Nov165 Benefits of Exercise You Might Not Know About

The many benefits of exercise is a long list. Building muscle or dropping body fat are 2 of the most obvious ones, and are often the main reasons for someone starting a fitness routine. But the truth is that there are many benefits that exercise can give.

Some of these on this list you may have heard of, and in that case it will be a good refresher. If you haven’t heard of these, then it’ll be a great learning experience.

 

Increased hormone function and regulation.

Regular exercise – both cardio and resistance training – has a positive effect on hormones (1). It boosts testosterone, helps regulate estrogen in women, and increases our insulin function.

Proper hormone function is important for not only muscle gain and weight loss, but also for general health. So it’s like killing two (or rather multiple) birds with one stone. Exercise improves hormone function, and better regulated hormones increase the results you’re after.

Increases mental performance and function.

Exercise often requires complex movement. For example, let’s look at a simple goblet squat: in a goblet squat, you have multiple things going on – you need to keep an upright torso, your heels have to stay glued to the floor, you have to be aware of your knee positioning, plus it requires a bit a balance to pull off. All this, while also trying to stand up with a heavy weight in your hands.

Movement is much more complex than we give it credit for, and when we work out, we are working not only our bodies but our brains as well (2). Regular exercise has been shown to improve cognitive ability – which means your judgement is better, you’re able to handle complex tasks better, you’ll be better at problem solving, and pretty much anything that requires a little brain power.

You’ll heal faster.

A big boon that many people might not know about is increased healing. We aren’t talking Wolverine from X-Men healing, but many health professionals now recognize that movement helps the recovery process when dealing with certain injuries.

Back in the day, when you would pull a muscle in your back or sprain something, the usual prescription would be bed rest. Now, many doctors and physical therapist know that doing light movement as soon as possible improves recovery, because movement means better blood flow, which in turn carries nutrients to the injured site. It’s the same reason why active recovery is recommended when you’re sore from a workout; movement helps dissipate the soreness by increasing the speed of recovery.

Improves your love life.

You and your partner will both be thankful for the work you’ve been putting in at the gym. Exercise can improve your love life, both inside and outside the bedroom. Exercise will increase cardiorespiratory performance and blood flow, which is good news for you and your partner. And it doesn’t matter who you are, as this is true for both men and women. Plus, over time you’ll build muscle/drop fat, which usually means increased attraction (although you’re already a 10!).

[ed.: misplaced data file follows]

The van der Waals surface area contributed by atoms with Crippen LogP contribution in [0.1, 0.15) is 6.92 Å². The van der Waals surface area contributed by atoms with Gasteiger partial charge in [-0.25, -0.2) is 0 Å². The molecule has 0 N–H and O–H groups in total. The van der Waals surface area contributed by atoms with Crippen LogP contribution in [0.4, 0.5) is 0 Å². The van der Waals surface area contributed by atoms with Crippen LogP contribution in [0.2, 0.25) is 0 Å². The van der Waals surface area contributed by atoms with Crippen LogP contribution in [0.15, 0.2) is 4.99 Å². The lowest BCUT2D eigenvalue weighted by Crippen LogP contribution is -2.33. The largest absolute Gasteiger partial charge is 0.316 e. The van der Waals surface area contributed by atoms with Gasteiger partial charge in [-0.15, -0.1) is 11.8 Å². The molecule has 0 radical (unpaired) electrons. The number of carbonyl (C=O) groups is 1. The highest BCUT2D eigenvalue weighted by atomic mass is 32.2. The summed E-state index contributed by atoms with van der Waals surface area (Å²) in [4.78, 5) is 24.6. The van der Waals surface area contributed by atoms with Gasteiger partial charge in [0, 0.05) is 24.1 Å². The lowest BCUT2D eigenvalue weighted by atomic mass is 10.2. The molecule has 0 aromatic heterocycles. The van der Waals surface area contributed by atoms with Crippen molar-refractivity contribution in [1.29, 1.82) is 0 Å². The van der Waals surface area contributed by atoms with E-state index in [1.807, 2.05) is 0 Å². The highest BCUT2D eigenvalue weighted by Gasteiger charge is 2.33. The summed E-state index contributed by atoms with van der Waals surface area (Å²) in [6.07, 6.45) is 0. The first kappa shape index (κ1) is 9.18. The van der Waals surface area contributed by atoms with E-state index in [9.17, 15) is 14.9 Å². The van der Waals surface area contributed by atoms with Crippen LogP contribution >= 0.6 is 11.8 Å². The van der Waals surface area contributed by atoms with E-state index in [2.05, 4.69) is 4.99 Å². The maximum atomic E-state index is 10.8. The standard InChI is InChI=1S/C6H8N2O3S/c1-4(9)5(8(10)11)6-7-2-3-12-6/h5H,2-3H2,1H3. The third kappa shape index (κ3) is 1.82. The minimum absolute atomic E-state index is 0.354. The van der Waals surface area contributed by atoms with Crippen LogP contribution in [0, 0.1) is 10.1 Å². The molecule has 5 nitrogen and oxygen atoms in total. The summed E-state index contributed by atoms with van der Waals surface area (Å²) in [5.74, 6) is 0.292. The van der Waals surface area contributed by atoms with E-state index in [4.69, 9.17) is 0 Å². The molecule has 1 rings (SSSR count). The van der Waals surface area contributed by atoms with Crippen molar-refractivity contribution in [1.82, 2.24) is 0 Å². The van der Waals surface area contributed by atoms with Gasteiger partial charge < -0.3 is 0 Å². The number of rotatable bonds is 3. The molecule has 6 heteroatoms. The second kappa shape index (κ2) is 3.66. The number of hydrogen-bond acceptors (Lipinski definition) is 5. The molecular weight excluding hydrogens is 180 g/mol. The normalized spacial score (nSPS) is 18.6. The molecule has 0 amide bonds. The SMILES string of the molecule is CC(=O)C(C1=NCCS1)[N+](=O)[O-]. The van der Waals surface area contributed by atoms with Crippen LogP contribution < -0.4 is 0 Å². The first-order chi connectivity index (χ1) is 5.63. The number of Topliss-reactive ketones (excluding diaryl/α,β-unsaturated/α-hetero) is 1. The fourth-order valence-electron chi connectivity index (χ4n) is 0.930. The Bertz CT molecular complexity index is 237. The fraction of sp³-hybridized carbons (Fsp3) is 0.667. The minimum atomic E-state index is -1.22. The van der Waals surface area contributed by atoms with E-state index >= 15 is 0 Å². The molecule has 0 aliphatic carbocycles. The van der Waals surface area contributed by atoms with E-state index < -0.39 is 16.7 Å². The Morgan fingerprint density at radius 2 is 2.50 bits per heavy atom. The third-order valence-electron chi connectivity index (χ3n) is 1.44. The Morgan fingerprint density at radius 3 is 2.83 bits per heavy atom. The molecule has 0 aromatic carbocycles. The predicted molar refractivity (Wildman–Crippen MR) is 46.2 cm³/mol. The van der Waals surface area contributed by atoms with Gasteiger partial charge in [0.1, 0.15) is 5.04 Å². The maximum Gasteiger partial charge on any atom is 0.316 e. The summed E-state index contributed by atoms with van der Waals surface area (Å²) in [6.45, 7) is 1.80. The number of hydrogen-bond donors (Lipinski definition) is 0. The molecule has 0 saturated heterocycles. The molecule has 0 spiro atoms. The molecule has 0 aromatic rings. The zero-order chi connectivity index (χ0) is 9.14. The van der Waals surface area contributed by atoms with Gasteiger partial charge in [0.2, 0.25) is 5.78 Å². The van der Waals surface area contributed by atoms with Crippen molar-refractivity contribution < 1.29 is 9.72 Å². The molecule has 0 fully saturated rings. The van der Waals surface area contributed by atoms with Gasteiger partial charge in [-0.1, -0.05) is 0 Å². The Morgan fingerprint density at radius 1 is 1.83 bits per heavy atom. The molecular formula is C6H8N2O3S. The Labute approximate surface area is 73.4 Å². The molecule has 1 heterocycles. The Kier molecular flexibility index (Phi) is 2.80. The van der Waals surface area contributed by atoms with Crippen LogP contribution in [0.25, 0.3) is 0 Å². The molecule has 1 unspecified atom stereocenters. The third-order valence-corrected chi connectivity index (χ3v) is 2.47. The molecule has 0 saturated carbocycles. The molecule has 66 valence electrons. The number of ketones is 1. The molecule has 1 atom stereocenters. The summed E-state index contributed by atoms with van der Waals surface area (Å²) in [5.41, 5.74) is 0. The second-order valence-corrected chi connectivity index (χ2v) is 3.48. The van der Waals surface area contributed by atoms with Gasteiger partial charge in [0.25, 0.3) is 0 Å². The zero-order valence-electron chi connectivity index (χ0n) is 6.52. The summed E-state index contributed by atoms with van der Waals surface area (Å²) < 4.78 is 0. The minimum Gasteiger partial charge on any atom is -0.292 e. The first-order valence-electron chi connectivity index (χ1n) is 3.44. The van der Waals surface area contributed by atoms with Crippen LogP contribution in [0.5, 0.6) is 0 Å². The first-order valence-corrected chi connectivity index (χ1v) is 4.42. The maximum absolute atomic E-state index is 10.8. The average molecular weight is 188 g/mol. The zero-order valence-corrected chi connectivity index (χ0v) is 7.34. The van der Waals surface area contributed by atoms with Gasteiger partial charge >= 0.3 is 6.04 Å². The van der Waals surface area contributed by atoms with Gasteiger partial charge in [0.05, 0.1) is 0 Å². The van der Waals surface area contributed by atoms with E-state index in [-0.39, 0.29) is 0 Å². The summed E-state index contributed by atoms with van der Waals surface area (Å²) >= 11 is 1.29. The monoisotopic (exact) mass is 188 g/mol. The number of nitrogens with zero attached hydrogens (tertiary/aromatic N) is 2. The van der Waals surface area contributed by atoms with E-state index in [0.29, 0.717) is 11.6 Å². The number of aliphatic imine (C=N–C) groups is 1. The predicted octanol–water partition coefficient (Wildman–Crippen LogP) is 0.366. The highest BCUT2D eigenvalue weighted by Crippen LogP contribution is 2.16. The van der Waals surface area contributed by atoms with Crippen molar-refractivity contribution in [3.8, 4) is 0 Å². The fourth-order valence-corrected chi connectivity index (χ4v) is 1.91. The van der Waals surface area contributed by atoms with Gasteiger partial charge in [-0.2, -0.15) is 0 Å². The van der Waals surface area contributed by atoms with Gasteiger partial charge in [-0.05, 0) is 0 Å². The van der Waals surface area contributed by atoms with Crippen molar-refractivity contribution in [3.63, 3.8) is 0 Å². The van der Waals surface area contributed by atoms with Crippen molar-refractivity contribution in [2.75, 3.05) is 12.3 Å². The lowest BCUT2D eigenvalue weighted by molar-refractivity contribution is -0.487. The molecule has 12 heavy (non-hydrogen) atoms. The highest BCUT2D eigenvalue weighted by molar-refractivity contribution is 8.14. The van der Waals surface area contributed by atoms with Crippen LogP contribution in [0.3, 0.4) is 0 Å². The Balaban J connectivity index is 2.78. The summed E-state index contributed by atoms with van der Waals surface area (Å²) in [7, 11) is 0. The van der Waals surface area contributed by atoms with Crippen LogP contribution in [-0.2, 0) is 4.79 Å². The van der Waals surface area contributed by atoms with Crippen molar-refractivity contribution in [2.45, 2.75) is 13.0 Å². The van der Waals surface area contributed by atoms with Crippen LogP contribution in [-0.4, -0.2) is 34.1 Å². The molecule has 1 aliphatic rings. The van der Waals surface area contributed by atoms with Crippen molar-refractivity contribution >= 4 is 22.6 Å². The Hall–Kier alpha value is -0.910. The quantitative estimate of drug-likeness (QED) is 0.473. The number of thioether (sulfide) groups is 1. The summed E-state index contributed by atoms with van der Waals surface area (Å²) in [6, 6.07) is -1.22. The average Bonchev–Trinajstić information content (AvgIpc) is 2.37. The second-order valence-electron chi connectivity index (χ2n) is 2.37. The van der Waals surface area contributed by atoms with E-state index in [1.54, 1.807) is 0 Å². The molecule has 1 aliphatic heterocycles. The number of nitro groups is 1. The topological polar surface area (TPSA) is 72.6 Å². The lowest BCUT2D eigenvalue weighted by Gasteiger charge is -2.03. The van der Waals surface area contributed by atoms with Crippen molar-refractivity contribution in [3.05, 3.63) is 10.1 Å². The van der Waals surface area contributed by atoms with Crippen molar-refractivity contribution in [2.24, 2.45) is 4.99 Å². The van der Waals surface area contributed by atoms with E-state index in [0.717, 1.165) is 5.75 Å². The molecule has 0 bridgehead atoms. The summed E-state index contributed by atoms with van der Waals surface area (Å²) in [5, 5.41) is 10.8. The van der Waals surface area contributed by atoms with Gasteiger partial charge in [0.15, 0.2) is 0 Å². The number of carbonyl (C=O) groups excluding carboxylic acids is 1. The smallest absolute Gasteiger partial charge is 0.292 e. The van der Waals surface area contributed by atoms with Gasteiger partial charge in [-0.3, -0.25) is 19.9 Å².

And remember earlier when I said exercise improves hormone production? Well, better functioning hormones also have an effect on performance in the bedroom, so it’s a compounding effect. Also, you’ll be happier from stress relief from exercise, so you and your significant other will have a better relationship.

You’ll want to improve and get “stronger” in other areas of your life.

This is one that many people notice happens to them over time, and personally I think this is one of the best benefits of all; training makes you want to improve other areas of your life. Part of this is because exercise improves so many physical and mental functions that you’ll automatically improve in other areas. Another reason is because you realize that all it takes to get better at something is consistent practice.

When you’re training, you commit multiple days a week for an hour at a time to getting better, through physical effort. Through that effort, you start noticing positive changes, and you slowly reach your goals. From there, it simply becomes a matter of extrapolating that process to other areas of your life – and improving those as well.

Of course lifting weights isn’t going to allow you to learn how to play guitar, but consistent practice with the instrument is. If you want to build better eating habits, you need consistent effort. If you want to improve your career, you need consistent effort. And just like you increase weight slowly over time to become stronger, you become better by building your skills slowly. This idea isn’t anything new, but training helps bring it to the forefront. It becomes a catalyst for positive change, for self improvement.


So now that you have a better idea on how exercise improves your life, maybe you’ll be more likely to keep that routine going. If you think of anyone that might like this quick read, send them over to us. You can also check out the rest of the blog here for more quick tips and strategies when it comes to exercise, nutrition, and mindset.

 

Sources

  1. Exercise and Hormones: 8 Hormones Involved in Exercise. Ace Fitness. Aug. 10, 2015. https://www.acefitness.org/education-and-resources/professional/expert-articles/5593/exercise-and-hormones-8-hormones-involved-in-exercise/
  2. How exercise supports your mental fitness: Current recommendations. University of Basel. April 16, 2020. https://www.sciencedaily.com/releases/2020/04/200416135913.htm